(Photo Credit: pfarrell95/Flickr)
If you're not getting promoted, there are a few possibilities:
1. You're comparing apples and oranges.
If your co-workers are getting promoted and you're not, it might be tempting to look at what you have in common -- e.g. tenure at the company, previous job titles, etc. -- instead of what you don't. Ask yourself if there's a skill they possess that you could learn, such as a programming language or the ability to give a presentation in front of a large group of people and seem at ease.
2. You're not actually making your case all that gracefully.
Stick to facts when you talk to your manager about the possibility of promotion. Data is more persuasive than emotionally charged language, especially if that data comes with a dollar sign attached. If you can enthusiastically express your interest in building your career at the company, without seeming like you're comparing your career track to someone else's, you'll seem like an ambitious, energetic professional, and not a whiner.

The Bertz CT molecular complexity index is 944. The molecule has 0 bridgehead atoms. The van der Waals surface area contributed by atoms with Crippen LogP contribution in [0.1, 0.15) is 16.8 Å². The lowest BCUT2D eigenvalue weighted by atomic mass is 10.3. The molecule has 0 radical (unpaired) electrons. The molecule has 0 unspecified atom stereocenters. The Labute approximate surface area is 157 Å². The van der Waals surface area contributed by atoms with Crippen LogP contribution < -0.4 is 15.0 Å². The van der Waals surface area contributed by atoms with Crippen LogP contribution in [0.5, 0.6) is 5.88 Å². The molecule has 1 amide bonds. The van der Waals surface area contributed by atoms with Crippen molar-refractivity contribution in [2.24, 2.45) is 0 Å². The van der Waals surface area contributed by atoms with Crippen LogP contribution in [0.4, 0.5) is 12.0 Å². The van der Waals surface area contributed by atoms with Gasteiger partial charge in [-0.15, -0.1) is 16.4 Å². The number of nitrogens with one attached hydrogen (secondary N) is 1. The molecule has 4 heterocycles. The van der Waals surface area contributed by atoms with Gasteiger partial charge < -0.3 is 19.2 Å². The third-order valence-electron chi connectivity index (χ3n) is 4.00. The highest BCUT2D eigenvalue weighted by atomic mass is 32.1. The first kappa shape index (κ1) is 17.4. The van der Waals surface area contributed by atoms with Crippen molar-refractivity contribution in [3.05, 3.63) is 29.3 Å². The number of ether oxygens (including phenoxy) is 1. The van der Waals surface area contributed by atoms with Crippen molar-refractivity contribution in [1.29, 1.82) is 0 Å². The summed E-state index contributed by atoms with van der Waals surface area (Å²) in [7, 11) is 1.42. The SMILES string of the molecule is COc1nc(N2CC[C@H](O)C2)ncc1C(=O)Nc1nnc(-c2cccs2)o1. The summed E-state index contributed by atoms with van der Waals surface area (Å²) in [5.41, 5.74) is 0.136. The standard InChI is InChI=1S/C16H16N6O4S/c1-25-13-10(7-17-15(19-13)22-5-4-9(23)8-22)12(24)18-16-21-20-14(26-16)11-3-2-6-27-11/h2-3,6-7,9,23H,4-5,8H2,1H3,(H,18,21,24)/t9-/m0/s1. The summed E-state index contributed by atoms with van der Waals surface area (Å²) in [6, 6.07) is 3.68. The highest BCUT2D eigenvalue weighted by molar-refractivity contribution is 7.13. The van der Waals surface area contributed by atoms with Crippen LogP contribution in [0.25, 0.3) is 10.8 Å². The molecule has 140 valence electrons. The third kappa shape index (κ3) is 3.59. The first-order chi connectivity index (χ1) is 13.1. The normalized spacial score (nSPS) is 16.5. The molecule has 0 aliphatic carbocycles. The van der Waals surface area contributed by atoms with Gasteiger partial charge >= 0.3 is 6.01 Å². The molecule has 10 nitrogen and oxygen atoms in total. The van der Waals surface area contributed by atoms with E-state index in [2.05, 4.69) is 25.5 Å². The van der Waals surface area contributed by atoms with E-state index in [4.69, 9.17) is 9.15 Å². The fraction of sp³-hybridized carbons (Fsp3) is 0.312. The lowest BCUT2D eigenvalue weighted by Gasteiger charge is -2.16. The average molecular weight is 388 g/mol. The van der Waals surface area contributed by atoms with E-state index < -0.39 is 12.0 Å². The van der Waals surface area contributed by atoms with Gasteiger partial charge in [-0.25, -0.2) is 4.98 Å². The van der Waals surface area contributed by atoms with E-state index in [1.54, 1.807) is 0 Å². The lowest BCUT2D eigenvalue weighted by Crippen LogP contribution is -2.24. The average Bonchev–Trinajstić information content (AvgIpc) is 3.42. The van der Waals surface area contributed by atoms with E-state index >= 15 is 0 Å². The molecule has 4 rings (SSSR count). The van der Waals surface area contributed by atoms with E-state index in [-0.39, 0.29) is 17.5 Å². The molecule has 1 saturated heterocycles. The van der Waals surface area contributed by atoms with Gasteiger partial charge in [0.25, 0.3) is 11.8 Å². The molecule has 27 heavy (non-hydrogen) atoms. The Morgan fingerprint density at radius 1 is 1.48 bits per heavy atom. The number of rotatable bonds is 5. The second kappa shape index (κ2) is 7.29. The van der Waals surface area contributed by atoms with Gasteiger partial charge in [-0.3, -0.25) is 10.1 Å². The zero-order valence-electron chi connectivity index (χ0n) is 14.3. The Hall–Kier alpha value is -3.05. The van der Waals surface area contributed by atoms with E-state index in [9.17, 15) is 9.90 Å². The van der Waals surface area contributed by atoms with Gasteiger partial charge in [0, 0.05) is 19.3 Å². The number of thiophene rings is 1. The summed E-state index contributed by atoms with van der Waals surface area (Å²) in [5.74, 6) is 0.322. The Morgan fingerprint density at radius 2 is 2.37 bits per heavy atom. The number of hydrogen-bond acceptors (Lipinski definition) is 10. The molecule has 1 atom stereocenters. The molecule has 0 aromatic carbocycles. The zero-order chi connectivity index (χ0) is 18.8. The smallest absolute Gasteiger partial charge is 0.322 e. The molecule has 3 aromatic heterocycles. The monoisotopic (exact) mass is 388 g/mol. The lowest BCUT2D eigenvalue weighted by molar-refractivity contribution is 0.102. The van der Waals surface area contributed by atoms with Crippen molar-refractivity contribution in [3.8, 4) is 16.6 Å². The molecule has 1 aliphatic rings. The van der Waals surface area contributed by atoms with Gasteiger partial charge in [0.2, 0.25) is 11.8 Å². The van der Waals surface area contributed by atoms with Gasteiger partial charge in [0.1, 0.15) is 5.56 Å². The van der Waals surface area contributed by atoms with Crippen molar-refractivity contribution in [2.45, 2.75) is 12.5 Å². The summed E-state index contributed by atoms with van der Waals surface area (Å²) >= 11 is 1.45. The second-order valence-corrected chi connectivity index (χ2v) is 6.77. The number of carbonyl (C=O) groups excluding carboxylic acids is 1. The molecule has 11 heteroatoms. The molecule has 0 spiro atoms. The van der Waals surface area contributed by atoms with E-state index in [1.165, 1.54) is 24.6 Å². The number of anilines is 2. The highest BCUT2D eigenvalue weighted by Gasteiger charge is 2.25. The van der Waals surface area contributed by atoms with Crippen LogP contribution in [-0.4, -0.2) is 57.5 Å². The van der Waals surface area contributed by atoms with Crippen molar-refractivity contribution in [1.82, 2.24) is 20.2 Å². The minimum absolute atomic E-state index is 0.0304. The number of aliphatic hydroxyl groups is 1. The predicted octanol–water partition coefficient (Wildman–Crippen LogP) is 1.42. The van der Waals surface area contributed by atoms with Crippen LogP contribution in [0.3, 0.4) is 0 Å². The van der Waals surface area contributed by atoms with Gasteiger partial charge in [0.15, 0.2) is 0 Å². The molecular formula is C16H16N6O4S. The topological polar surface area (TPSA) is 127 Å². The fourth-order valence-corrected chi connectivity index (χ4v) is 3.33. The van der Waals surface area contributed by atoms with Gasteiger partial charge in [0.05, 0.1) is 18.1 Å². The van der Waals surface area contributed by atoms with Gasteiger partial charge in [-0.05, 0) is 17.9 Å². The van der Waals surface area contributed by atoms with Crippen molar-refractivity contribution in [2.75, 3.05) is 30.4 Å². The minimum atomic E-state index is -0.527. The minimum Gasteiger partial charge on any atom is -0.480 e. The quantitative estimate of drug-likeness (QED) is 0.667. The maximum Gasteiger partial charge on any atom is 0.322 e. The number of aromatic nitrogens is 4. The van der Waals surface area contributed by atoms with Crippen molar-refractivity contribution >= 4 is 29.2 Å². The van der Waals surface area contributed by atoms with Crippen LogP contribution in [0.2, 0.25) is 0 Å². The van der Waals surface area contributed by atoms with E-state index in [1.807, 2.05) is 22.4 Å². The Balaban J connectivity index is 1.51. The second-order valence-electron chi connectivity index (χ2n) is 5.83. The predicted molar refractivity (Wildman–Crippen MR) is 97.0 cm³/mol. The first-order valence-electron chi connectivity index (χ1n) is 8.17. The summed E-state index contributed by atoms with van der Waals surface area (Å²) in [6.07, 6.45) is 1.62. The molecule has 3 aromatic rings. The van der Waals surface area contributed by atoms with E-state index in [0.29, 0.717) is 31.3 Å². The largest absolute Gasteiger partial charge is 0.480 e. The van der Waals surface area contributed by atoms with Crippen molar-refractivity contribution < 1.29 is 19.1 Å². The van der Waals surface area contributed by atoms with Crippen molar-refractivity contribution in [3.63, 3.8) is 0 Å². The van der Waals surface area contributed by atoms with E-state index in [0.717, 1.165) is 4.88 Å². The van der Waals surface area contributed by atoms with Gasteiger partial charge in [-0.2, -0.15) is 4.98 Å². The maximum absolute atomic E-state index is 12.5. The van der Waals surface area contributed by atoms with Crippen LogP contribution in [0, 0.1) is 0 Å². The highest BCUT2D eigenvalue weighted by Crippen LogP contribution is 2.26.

3. You're angling for a promotion that doesn't exist.
"There needs to be a position open, or the need for a position to be opened, that you would be the best person to fill," writes Lindsay Kolowich at Inbound Marketing. "Maybe a position opened up because someone left, or perhaps your organization is growing and a new position was created or could be created -- if you could fill that role, you might be up for promotion."
In the meantime, try to concentrate on building your case and doing your job well, not watching other people's careers. (Even if -- perhaps especially if -- they really are getting promotions they don't deserve.) If time goes by and nothing opens up, it might be time take your new skills to another company.
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